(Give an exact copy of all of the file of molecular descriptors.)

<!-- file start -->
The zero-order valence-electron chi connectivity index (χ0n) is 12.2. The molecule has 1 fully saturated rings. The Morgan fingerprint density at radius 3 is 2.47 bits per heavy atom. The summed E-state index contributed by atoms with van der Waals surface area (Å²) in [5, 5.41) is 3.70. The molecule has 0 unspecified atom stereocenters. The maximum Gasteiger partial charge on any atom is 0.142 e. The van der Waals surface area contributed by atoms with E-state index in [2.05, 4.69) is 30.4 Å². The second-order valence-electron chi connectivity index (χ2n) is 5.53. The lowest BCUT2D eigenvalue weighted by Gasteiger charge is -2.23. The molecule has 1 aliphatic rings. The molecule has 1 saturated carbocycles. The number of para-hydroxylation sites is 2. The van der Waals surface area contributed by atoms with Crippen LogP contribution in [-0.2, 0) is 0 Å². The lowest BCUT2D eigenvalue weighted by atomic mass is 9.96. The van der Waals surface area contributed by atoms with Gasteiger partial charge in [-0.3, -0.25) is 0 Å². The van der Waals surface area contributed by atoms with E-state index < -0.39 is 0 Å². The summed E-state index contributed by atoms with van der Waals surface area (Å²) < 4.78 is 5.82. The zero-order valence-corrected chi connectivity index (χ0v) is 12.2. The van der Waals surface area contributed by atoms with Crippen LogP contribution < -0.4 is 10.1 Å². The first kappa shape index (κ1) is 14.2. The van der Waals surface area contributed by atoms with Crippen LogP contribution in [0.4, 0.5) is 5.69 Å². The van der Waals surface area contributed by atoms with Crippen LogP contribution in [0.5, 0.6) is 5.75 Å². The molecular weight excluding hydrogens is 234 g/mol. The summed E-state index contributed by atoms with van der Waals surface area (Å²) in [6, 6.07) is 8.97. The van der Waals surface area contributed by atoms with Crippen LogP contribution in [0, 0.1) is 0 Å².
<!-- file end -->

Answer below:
The zero-order valence-electron chi connectivity index (χ0n) is 12.2. The molecule has 1 fully saturated rings. The Morgan fingerprint density at radius 3 is 2.47 bits per heavy atom. The summed E-state index contributed by atoms with van der Waals surface area (Å²) in [5, 5.41) is 3.70. The molecule has 0 unspecified atom stereocenters. The maximum Gasteiger partial charge on any atom is 0.142 e. The van der Waals surface area contributed by atoms with E-state index in [2.05, 4.69) is 30.4 Å². The second-order valence-electron chi connectivity index (χ2n) is 5.53. The lowest BCUT2D eigenvalue weighted by Gasteiger charge is -2.23. The molecule has 1 aliphatic rings. The molecule has 1 saturated carbocycles. The number of para-hydroxylation sites is 2. The van der Waals surface area contributed by atoms with Crippen LogP contribution in [-0.2, 0) is 0 Å². The lowest BCUT2D eigenvalue weighted by atomic mass is 9.96. The van der Waals surface area contributed by atoms with Gasteiger partial charge in [-0.3, -0.25) is 0 Å². The van der Waals surface area contributed by atoms with E-state index < -0.39 is 0 Å². The summed E-state index contributed by atoms with van der Waals surface area (Å²) < 4.78 is 5.82. The zero-order valence-corrected chi connectivity index (χ0v) is 12.2. The van der Waals surface area contributed by atoms with Crippen LogP contribution < -0.4 is 10.1 Å². The first kappa shape index (κ1) is 14.2. The van der Waals surface area contributed by atoms with Crippen LogP contribution in [0.4, 0.5) is 5.69 Å². The van der Waals surface area contributed by atoms with Crippen LogP contribution in [0.5, 0.6) is 5.75 Å². The molecular weight excluding hydrogens is 234 g/mol. The summed E-state index contributed by atoms with van der Waals surface area (Å²) in [6, 6.07) is 8.97. The van der Waals surface area contributed by atoms with Crippen LogP contribution in [0, 0.1) is 0 Å².